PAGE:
Struggling worldwide network operator Global Crossing claims that it is still signing up customers, despite its Chapter 11 filing and other recent concerns.
It also maintains that it has more than 60 parties interested in buying the company.
Global Crossing has been dogged with misfortune since filing for bankruptcy protection in January. Since then it has faced inquiries into its accounting practices by both the Securities and Exchange Commission and the FBI.
The company has also suffered the ignominy of seeing the confidential names of firms that had expressed an interest mistakenly shared among all its potential suitors.
But while its fate remains in the balance, Global Crossing said that it is still attracting new customers to the services it offers over its fibre-optic network which connects more than 200 cities around the world.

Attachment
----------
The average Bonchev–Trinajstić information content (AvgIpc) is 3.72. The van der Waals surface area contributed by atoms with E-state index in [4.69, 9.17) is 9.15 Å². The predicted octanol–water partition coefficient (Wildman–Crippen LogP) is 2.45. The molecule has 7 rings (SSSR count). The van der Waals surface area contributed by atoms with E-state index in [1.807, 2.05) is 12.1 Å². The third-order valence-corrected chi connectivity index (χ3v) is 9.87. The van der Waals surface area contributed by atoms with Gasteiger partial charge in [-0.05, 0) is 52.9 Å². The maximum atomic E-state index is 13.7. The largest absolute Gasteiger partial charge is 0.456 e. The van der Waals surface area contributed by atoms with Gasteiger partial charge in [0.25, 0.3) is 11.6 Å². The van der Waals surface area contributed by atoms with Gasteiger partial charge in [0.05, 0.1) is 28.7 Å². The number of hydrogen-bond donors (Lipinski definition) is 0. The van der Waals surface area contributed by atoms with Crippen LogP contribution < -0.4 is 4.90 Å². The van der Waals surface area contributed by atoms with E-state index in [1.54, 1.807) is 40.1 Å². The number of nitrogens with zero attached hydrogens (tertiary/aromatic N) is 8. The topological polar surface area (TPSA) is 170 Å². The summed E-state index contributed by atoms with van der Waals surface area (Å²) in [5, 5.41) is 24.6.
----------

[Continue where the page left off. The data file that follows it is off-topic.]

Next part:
The operator claims to have signed about 475 new service agreements during the first quarter, although this includes renewals as well as new business.
Yesterday the company said it expects to report first-quarter revenue from continuing operations of about $788m, down from an estimated $804m in the fourth quarter.
Results for the year-ago quarter were not available due to the ongoing investigations.
Global Crossing already has a tentative deal to sell its assets to Hutchison Whampoa and Singapore Technologies Telemedia for $750m in cash, a figure some analysts dismiss as far too low.
The two potential buyers have until 21 May to revise their offer or submit a higher bid.
Other rival bids have to be in by 20 June. An auction is set to take place on 8 July, with the results expected to be confirmed on 11 July.
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